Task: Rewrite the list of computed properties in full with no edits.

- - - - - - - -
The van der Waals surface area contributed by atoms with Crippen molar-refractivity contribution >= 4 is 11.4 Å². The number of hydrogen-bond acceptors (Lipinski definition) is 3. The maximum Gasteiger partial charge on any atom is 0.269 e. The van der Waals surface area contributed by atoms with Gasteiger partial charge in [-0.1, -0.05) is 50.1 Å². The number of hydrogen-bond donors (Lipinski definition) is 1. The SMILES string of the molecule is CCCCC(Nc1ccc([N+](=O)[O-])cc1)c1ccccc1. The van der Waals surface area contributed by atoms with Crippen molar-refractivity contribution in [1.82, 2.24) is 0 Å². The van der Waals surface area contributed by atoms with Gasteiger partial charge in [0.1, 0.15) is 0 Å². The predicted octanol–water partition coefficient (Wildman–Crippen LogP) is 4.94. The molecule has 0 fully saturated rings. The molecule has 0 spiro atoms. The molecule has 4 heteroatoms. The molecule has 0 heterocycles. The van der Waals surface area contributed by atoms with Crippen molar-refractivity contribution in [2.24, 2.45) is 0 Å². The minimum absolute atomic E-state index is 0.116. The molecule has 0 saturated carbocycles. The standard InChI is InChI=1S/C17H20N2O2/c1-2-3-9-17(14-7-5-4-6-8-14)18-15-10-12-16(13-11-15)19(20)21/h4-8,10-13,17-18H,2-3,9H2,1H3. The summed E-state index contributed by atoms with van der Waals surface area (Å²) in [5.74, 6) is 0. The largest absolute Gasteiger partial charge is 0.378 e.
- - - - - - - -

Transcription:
The van der Waals surface area contributed by atoms with Crippen molar-refractivity contribution >= 4 is 11.4 Å². The number of hydrogen-bond acceptors (Lipinski definition) is 3. The maximum Gasteiger partial charge on any atom is 0.269 e. The van der Waals surface area contributed by atoms with Gasteiger partial charge in [-0.1, -0.05) is 50.1 Å². The number of hydrogen-bond donors (Lipinski definition) is 1. The SMILES string of the molecule is CCCCC(Nc1ccc([N+](=O)[O-])cc1)c1ccccc1. The van der Waals surface area contributed by atoms with Crippen molar-refractivity contribution in [1.82, 2.24) is 0 Å². The van der Waals surface area contributed by atoms with Gasteiger partial charge in [0.1, 0.15) is 0 Å². The predicted octanol–water partition coefficient (Wildman–Crippen LogP) is 4.94. The molecule has 0 fully saturated rings. The molecule has 0 spiro atoms. The molecule has 4 heteroatoms. The molecule has 0 heterocycles. The van der Waals surface area contributed by atoms with Crippen molar-refractivity contribution in [2.24, 2.45) is 0 Å². The minimum absolute atomic E-state index is 0.116. The molecule has 0 saturated carbocycles. The standard InChI is InChI=1S/C17H20N2O2/c1-2-3-9-17(14-7-5-4-6-8-14)18-15-10-12-16(13-11-15)19(20)21/h4-8,10-13,17-18H,2-3,9H2,1H3. The summed E-state index contributed by atoms with van der Waals surface area (Å²) in [5.74, 6) is 0. The largest absolute Gasteiger partial charge is 0.378 e.